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  • Writer's picturefergusfcooper

Once Upon a Time in my Childhood

My love of films began at a very young age. The youngest of 4 boys, I tagged along with the brothers to the Saturday morning film club at the ABC Strand cinema, on Belfast’s Holywood Road. The 90-minute programme included multiple cartoons, a couple of Laurel & Hardy films and an instalment of a weekly serial such as Batman & Robin or The Lone Ranger.

Mum and dad loved films as well, dad being a big western fan. It helped that we did not get a television until I was 10 years old. In addition to Saturday mornings my parents would take us to the cinema at least once a month. There were the family films, Mary Poppins, The Incredible Journey, Chitty Chitty Bang Bang, Journey to the Centre of the Earth, Fantastic Voyage, Swiss Family Robinson, and The Jungle Book. And who could forget every boy’s favourite western, The Magnificent Seven, with its all-star cast and Elmer Berstein’s musical score!

When I was nine, we moved from Ashmount Park to Sydenham Gardens which was just around the corner from the art deco, Strand. Shortly thereafter I started taking myself to the cinema every Thursday, when I received my pocket money, 1 shilling and 6 pennies in my case as the youngest. It was 1s-3d into the back stalls of the Strand leaving 3d for sweeties. Mum would look up the Irish News to make sure that the films were suitable. Back then there was usually a double feature with an intermission between films.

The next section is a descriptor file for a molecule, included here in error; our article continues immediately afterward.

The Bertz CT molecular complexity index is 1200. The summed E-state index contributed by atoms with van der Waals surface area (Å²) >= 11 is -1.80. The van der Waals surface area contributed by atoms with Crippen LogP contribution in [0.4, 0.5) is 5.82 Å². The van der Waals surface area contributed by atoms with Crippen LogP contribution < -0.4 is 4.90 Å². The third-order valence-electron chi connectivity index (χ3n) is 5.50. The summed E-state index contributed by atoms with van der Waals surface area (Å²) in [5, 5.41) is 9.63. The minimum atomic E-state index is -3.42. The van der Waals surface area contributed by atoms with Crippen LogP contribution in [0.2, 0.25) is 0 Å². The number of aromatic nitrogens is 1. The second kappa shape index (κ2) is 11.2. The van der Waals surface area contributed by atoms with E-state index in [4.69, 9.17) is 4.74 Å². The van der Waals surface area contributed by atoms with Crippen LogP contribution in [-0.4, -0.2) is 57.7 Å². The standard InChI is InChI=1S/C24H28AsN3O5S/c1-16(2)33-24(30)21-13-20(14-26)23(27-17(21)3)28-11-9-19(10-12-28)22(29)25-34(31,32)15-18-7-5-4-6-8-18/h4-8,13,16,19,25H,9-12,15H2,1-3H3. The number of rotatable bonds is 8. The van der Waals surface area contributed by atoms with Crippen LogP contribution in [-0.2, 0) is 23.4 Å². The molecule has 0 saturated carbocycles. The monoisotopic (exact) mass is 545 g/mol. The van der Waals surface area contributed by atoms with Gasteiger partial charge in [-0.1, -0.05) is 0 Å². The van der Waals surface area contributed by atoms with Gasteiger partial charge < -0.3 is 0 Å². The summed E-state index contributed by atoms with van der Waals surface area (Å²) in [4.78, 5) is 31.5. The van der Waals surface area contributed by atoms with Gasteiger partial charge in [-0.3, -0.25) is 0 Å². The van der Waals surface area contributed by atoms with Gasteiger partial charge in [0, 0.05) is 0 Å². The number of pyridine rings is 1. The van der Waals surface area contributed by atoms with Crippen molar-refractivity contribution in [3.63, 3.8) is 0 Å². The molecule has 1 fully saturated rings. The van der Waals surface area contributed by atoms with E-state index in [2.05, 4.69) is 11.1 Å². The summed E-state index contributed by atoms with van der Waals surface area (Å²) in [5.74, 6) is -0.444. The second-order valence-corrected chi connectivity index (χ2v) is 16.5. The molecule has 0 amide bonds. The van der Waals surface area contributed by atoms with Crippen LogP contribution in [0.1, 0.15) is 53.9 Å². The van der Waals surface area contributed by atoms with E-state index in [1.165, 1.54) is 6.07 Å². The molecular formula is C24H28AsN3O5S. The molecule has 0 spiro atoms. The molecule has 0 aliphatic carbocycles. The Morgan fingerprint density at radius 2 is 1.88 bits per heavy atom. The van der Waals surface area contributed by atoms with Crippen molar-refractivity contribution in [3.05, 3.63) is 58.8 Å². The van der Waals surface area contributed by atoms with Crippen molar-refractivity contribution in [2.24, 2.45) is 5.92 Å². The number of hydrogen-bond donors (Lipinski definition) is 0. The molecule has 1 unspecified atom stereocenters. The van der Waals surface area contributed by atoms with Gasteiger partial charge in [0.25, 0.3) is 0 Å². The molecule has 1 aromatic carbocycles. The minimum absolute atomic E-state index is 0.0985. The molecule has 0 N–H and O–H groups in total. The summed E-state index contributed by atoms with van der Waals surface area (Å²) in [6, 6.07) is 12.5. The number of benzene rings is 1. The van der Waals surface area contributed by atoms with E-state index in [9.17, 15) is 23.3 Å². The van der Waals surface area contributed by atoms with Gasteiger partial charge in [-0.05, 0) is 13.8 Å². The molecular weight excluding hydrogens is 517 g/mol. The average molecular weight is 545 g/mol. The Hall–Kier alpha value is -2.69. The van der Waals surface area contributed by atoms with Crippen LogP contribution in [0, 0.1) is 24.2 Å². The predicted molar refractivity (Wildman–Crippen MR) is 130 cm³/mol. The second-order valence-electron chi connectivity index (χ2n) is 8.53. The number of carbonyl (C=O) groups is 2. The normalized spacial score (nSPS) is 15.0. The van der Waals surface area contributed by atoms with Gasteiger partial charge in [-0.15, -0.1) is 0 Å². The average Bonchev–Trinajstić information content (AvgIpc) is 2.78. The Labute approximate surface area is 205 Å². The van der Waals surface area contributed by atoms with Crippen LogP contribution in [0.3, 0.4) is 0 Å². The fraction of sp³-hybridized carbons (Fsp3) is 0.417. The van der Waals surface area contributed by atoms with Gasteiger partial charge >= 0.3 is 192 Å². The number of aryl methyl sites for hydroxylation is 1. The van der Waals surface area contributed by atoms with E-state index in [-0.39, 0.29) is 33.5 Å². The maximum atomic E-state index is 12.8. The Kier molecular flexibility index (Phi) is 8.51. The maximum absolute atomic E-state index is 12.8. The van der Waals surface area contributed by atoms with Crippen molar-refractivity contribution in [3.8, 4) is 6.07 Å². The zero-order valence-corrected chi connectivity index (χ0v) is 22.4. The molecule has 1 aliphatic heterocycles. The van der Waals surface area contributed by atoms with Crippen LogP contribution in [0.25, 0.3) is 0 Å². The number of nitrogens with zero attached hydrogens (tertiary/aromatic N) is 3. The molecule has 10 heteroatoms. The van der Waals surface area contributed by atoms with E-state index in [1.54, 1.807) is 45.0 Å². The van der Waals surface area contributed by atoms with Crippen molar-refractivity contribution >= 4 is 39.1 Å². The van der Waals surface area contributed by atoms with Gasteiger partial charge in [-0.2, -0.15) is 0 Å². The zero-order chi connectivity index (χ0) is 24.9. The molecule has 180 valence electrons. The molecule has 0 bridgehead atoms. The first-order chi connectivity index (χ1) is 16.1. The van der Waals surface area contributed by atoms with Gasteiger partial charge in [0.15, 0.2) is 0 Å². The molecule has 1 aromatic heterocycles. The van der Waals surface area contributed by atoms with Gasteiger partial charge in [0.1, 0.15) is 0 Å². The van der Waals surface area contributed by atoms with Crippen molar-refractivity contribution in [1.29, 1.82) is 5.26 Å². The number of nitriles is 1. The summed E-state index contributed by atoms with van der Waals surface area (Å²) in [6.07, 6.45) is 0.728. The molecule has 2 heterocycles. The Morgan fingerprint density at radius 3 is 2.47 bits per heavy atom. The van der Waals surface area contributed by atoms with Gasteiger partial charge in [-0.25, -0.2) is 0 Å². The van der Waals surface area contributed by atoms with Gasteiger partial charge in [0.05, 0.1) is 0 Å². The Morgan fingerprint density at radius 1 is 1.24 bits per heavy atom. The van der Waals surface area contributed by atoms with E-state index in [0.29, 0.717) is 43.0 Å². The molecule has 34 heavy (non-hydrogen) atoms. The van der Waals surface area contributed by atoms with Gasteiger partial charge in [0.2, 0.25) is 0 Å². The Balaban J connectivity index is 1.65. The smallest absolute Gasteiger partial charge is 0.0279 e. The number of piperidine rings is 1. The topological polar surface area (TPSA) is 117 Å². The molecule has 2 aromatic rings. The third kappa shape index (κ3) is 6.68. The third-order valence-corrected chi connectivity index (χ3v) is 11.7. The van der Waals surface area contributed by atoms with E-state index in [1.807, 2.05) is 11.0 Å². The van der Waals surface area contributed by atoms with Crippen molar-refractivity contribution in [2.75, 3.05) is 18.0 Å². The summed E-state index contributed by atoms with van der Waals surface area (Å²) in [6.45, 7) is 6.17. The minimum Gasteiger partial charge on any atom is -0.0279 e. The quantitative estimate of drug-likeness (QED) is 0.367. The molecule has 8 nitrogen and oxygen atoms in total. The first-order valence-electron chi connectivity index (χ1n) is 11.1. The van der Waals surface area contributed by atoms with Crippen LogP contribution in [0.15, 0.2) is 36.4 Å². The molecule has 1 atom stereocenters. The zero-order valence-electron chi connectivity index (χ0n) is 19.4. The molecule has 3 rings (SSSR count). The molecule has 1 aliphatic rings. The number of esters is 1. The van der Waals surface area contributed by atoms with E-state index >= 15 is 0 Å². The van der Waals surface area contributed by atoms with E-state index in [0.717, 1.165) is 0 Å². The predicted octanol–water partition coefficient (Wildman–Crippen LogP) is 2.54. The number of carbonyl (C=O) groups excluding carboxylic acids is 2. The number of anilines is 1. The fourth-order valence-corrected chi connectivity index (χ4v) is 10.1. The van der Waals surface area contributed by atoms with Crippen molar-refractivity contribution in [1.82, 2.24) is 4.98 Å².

I can’t recall all the films I saw but certain movies made a lasting impression with me. Dr Zhivago directed by David Lean with a memorable music score by Maurice Jarre was spell binding. Omar Sharif and Julie Christie had the lead roles ably supported by Alec Guinness, Geraldine Chaplin, Tom Courtney, Siobhan McKenna, Ralph Richardson and Rod Steiger. Set against the backdrop of WW1 and the Russian revolution there were enough battle scenes to captivate a young boy’s mind and shot in Panavision the scenery was amazing. Jarre’s score won an Oscar and Lara’s Theme was truly beguiling.

I like musicals and an early favourite of mine was My Fair Lady. The director was George Cukor and the leads were Audrey Hepburn, Rex Harrison, Wilfred Hyde White, Jeremy Brett and Stanley Holloway. To this day I can recall almost every song. Audrey Hepburn’s singing was over dubbed by Marny Nixon whereas Rex Harrison’s non-singing style wasn’t! For me Stanley Holloway stole the show as Eliza’s binman father on the make! However, one musical I saw that rarely gets an outing now was Oh What a Lovely War by first time director, Richard (Dicky) Attenborough. Featuring an all-star British cast that included Maggie Smith, Dick Bogarde, Jon Gielgud, and Laurence Olivier, it satirised WW1 and its insane leaders through songs from that era and keeping scores of the dead as if it was a cricket match. Lauded in America and loathed in Britain it nevertheless launched Attenborough’s career as a director.